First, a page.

Catherine and William's Hollywood Fiasco

What was the point of this visit anyway?

LA Times

After all the hoopla, the Hollywood arrival of Prince William and his fragrant bride was more of a whimper than a bang.

In all my years of royal watching, it was possibly the most incongruous entrance that could have been contrived for the royal couple.

It started with a routine VIP arrival. When they landed at LA airport from Calgary they were greeted by Governor Gerry Brown and other dignitaries and swept into Beverly Hills in an armour plated motorcade.

So far, so high powered.


But their arrival at their first gig, a high tech new media summit which meshed high rollers like Mark Cuban with creative innovators, was a bust which left lawyers, investors and media folk in the audience scratching their heads in disbelief.

‘What was all that about?’ one celebrity lawyer asked me as the royal couple departed. He had a point.

It was as if the diplomats who organized the 40 minute royal visit to the Variety sponsored shindig had been told to smuggle William and Catherine in and out of the venue with the least amount of fuss.

Their visit to California was a chance to, quote their private secretary, of promoting British trade, flying the flag and raising money for their charity interests.

Their first gig was the trade part, William and Catherine ostensibly helping to sell a high tech park in the East End of London.

Hence their appearance at the first Venture Capital and New Media Summit at the Beverly Hilton hotel.

They arrived as a panel of businessman, moderated by Chad Troutwine, producer of Freakonomics, and including Tim Cadogan, CEO of Open X, and Shawn Colo, head of Demand Media, discussed the merits of investing in British talent and the opportunities presented by the East End version of Silicon Valley.

The audience stood to greet them and they were plonked into two chairs on the stage with the rest of the panel. Then the discussion continued as if they weren’t there.

No summary of what had been said, no review of Tech City, a scheme which is apparently a pet project of Prime Minister David Cameron, and no effective introduction of the royal guests.

It was as if two performing seals had been introduced into the room. Interesting, but what was the purpose? Not so much Freakonomics more a freak show.


For the remainder of the discussion, moderator Troutwine had his back to the Duchess who gamely tried to look interested in conversation which was so much gobbledygook.

After ten minutes or so Troutwine ended the discussion, the royal couple stood up, shook hands with the panel, and, feeling slightly dazed, made their way through the scrum of delegates taking pictures of them with their camera phones and left the building. If they were thinking: ‘What the hell was that all about?’ they weren't the only ones.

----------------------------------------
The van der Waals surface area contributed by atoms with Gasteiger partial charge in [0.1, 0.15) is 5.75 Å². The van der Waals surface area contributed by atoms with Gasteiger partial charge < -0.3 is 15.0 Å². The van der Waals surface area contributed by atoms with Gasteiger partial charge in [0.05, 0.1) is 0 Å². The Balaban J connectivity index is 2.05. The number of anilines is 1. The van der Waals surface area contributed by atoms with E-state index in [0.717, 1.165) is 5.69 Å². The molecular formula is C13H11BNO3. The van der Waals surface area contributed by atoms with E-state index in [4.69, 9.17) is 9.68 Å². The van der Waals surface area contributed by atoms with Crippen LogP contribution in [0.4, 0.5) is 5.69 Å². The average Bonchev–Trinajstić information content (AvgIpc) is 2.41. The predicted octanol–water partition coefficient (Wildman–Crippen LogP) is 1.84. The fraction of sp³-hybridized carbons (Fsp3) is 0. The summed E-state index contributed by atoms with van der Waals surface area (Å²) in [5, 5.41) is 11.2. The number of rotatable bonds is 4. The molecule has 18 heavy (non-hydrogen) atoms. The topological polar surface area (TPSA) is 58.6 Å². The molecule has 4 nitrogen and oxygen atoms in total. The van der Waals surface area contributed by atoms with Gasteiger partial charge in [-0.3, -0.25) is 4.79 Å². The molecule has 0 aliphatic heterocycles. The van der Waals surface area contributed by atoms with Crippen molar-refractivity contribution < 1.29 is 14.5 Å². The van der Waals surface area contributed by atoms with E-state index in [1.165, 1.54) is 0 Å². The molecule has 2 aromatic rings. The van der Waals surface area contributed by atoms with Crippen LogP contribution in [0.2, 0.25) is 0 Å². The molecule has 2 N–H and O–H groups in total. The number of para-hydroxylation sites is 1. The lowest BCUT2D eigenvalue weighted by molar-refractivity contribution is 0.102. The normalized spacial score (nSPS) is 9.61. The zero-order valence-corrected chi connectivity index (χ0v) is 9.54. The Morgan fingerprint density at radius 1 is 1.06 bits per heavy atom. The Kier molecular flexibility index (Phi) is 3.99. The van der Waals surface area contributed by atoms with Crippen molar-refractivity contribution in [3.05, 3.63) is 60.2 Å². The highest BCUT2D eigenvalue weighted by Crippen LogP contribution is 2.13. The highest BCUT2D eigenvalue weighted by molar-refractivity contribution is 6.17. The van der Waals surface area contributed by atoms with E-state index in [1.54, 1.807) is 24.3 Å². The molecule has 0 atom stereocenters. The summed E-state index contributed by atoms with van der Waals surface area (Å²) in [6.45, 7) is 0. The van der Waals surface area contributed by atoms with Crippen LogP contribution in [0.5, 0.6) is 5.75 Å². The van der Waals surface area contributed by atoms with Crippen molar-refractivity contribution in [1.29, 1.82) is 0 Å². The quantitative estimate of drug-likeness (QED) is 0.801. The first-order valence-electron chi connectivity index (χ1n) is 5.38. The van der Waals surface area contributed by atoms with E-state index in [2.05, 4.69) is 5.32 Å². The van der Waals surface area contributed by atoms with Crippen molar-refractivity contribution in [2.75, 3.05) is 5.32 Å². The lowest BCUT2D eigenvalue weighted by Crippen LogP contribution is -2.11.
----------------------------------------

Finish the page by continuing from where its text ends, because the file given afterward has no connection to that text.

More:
‘Why didn’t Prince William make a speech or even say a few words,’ asked one bemused delegate.

He had a point. If William and Catherine were here to impress the room of high rollers about the benefits of coming to Britain, the organisers could not have done a worse job. Here was an opportunity for Prince William to sell British high tech skills to a captive audience. It was an opportunity wasted.


The visit seemed to have no point or purpose and quite frankly you could say the same about this flying visit to the West Coast.

It has all the look and feel of a bolt on to what has been a very successful visit to Canada. Apart from playing polo in Carpinteria today in front of a well heeled crowd who have paid between $400 and $4000 for tickets, few Angelenos have the chance to meet or greet the royal couple.


There isn’t even a photo opportunity that would symbolize this historic visit. For example a visit to the Griffith Park observatory so that they could be photographed looking at the famous Hollywood sign would be a picture that would become iconic.

As it is, this morning’s newspapers have pictures of William chatting with English soccer player David Beckham at a reception at the Hancock Park residence of the British High Commission. Hardly America meets Britain. And certainly not Hollywood.

Just pointless.

(Photo credit: Andrew Morton, excluding featured image, LA Times)

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As one of the world’s best-known biographers and a leading authority on modern celebrity, Morton has been called "the king of celebrity biographers." He became an overnight sensation with the publication of his groundbreaking 1992 biography revealing the secret world of the late Diana, Princess…

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